Tara Anderson

This poem showed up unannounced and will be introduced as such!


October's sky is brash and blue
       a lidless eye that tugs the lungs
with restive greed and
       thrumming arcs of fire

The autumn earth responds in silence,
       succumbs with wisdom's lush abandon
as she spreads her skirt at random
       to sink upon a bed of crushed tea
that smells of loam and warm apples

My blood is drawn to this crimson scent
       of abundance and lingering heat;
it teases out the sapling maps of youth
       beneath my skin,
ghostly synapses long forgotten

Their phantom blush is warm but sad;
       a rippled rush of memory
that shames me for the gifts I had
       but would not surrender

Then, I chose to coil against the sky,
       a tight, dry ball
that would not lend the smallest favor
       without a view to winter's cost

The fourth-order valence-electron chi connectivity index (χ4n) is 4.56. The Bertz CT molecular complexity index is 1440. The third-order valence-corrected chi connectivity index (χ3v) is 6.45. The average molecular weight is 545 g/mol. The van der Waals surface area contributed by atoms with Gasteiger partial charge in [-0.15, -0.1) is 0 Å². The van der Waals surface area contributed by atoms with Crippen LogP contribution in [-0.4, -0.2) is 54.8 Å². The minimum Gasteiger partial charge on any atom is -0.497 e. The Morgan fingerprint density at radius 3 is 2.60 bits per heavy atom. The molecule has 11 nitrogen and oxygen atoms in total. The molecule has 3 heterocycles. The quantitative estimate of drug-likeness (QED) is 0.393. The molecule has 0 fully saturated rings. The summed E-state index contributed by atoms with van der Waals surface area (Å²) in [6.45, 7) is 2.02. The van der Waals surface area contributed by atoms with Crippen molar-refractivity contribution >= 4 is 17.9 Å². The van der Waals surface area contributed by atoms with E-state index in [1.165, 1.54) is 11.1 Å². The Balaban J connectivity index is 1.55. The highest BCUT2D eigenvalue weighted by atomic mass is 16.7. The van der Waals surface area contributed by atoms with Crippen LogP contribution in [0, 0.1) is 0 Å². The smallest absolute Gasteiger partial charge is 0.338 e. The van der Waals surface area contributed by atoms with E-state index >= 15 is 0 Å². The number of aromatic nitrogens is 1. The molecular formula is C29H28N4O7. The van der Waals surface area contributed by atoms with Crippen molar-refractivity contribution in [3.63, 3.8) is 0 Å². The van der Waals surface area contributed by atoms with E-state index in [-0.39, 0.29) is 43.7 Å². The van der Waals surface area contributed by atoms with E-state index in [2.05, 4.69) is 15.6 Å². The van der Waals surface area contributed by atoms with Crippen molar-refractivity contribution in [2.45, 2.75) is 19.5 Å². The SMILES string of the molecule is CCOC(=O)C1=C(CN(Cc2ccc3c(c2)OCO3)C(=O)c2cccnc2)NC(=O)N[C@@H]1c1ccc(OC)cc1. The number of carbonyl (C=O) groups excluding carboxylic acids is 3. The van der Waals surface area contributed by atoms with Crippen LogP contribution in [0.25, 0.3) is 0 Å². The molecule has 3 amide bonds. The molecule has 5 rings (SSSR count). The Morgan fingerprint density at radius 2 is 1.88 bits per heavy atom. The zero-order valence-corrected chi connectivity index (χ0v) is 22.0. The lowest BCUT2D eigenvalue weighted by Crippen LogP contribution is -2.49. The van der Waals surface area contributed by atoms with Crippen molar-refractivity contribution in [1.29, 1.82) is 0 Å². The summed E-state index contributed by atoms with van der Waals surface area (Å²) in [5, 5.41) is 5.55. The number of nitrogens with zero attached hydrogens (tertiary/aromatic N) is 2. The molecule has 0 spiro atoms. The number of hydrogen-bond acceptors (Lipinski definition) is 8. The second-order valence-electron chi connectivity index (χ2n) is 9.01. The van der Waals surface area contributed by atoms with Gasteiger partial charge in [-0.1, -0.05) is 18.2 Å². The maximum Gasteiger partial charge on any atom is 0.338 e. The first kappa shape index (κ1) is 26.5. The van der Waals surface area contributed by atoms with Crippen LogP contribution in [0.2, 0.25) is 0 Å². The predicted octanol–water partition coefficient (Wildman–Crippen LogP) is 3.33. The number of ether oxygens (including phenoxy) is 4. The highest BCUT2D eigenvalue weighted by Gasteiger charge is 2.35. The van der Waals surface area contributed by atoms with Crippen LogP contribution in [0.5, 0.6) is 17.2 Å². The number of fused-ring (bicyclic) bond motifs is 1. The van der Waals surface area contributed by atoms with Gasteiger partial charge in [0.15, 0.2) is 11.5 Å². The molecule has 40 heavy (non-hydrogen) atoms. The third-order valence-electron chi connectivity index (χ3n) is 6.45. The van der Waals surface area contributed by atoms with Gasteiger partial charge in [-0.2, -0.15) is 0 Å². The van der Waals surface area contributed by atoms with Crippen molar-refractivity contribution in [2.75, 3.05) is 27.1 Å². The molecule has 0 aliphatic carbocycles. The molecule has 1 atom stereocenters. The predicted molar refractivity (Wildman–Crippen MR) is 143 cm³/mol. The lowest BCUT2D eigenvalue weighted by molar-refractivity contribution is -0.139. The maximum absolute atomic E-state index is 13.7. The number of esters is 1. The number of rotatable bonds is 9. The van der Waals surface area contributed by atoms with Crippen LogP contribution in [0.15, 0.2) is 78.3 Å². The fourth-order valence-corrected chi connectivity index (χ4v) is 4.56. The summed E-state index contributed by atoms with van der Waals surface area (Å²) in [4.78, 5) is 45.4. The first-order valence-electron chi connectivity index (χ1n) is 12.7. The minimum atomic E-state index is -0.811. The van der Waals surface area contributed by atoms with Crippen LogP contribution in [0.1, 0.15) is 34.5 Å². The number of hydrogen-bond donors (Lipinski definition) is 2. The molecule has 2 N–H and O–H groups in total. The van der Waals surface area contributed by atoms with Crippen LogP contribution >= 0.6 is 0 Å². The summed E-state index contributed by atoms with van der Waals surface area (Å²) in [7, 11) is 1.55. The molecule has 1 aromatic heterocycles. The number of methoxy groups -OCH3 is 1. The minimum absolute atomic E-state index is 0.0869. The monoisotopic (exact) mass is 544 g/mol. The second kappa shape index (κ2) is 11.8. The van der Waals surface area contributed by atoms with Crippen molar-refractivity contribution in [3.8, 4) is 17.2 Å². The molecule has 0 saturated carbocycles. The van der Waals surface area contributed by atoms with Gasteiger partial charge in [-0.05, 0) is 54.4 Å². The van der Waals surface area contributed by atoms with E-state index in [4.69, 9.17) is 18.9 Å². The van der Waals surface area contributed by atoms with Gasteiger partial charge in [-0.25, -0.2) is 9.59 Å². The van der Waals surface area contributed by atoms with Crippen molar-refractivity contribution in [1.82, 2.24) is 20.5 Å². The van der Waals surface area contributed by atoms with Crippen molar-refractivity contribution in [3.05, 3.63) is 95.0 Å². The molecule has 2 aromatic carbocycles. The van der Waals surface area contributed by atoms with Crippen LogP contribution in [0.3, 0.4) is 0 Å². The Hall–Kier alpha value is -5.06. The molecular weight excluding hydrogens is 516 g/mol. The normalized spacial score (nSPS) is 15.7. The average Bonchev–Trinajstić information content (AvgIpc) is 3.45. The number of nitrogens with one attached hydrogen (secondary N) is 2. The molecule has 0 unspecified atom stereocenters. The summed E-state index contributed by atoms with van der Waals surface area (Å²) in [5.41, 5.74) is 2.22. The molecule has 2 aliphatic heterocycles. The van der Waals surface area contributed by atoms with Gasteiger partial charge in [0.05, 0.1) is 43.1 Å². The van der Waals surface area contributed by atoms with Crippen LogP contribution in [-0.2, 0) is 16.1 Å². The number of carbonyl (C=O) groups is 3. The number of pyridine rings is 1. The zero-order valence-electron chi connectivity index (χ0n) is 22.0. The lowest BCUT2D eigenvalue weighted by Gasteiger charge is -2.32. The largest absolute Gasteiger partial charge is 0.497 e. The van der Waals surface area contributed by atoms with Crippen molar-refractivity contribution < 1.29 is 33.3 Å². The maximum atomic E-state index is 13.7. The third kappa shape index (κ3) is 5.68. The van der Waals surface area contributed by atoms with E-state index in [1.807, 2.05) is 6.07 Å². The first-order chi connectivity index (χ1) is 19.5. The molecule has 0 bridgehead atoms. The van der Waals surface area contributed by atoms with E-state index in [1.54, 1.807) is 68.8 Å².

If such tender chances could ripen twice
       I would live autumn's lesson,
sink to my knees in streams of scarlet
       and proffer my treasures
in lavish disdain of pain or depletion

Wiser, I would give to the last
       while I still had such sweet gifts to cast
upon the winds of Eden

                              —Tara Anderson

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Tara sent this  poem to her sister, Kristal, the old fashioned way . . . in a letter through the United States Post Office. It was intended for sharing, not for publication. Fortunately, however, she consented to share it with the rest of us.


We were legion
loud and raucous
filled with the sly fat of youth

Stairwells echoed our warrior calls
as we thickened the air with animal smells
of woolen skirts and tumbling legs
the gamy scent of freedom

Laughing, loping
like young Dianas at the hunt
Our eyes hurled razors through the halls . . .

When did we become so small?

                                —Tara Anderson

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